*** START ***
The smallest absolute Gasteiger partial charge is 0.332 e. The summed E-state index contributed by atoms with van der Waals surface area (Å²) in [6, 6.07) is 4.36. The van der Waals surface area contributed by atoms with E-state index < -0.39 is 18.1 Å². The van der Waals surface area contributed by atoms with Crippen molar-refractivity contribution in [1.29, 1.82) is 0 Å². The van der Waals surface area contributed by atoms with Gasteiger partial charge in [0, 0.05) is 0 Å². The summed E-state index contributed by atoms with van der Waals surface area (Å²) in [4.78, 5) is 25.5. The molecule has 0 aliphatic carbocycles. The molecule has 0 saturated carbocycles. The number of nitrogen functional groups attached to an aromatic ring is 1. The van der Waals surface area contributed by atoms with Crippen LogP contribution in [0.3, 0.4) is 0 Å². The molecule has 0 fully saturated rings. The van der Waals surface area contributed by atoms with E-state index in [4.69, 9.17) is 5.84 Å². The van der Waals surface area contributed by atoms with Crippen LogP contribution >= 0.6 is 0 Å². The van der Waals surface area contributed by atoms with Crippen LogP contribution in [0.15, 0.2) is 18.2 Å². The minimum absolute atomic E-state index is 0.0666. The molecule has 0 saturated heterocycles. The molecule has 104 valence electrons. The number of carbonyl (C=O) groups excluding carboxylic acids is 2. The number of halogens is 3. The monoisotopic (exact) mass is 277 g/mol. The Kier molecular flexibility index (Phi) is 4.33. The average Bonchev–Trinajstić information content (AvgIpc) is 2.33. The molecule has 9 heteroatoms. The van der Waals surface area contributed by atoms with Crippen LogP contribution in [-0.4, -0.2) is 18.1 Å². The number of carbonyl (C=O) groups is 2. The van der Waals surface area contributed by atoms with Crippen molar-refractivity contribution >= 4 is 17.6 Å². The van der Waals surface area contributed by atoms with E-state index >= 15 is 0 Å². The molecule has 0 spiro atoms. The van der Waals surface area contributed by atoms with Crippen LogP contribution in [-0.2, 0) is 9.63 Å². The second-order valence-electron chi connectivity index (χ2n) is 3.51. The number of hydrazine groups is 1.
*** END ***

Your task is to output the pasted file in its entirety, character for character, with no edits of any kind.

The smallest absolute Gasteiger partial charge is 0.332 e. The summed E-state index contributed by atoms with van der Waals surface area (Å²) in [6, 6.07) is 4.36. The van der Waals surface area contributed by atoms with E-state index < -0.39 is 18.1 Å². The van der Waals surface area contributed by atoms with Crippen molar-refractivity contribution in [1.29, 1.82) is 0 Å². The van der Waals surface area contributed by atoms with Gasteiger partial charge in [0, 0.05) is 0 Å². The summed E-state index contributed by atoms with van der Waals surface area (Å²) in [4.78, 5) is 25.5. The molecule has 0 aliphatic carbocycles. The molecule has 0 saturated carbocycles. The number of nitrogen functional groups attached to an aromatic ring is 1. The van der Waals surface area contributed by atoms with Crippen LogP contribution in [0.3, 0.4) is 0 Å². The molecule has 0 fully saturated rings. The van der Waals surface area contributed by atoms with E-state index in [4.69, 9.17) is 5.84 Å². The van der Waals surface area contributed by atoms with Crippen LogP contribution >= 0.6 is 0 Å². The van der Waals surface area contributed by atoms with Crippen LogP contribution in [0.15, 0.2) is 18.2 Å². The minimum absolute atomic E-state index is 0.0666. The molecule has 0 saturated heterocycles. The molecule has 104 valence electrons. The number of carbonyl (C=O) groups excluding carboxylic acids is 2. The number of halogens is 3. The monoisotopic (exact) mass is 277 g/mol. The Kier molecular flexibility index (Phi) is 4.33. The average Bonchev–Trinajstić information content (AvgIpc) is 2.33. The molecule has 9 heteroatoms. The van der Waals surface area contributed by atoms with Crippen LogP contribution in [-0.4, -0.2) is 18.1 Å². The number of carbonyl (C=O) groups is 2. The van der Waals surface area contributed by atoms with Crippen molar-refractivity contribution >= 4 is 17.6 Å². The van der Waals surface area contributed by atoms with E-state index >= 15 is 0 Å². The molecule has 0 spiro atoms. The van der Waals surface area contributed by atoms with Crippen LogP contribution in [-0.2, 0) is 9.63 Å². The second-order valence-electron chi connectivity index (χ2n) is 3.51. The number of hydrazine groups is 1.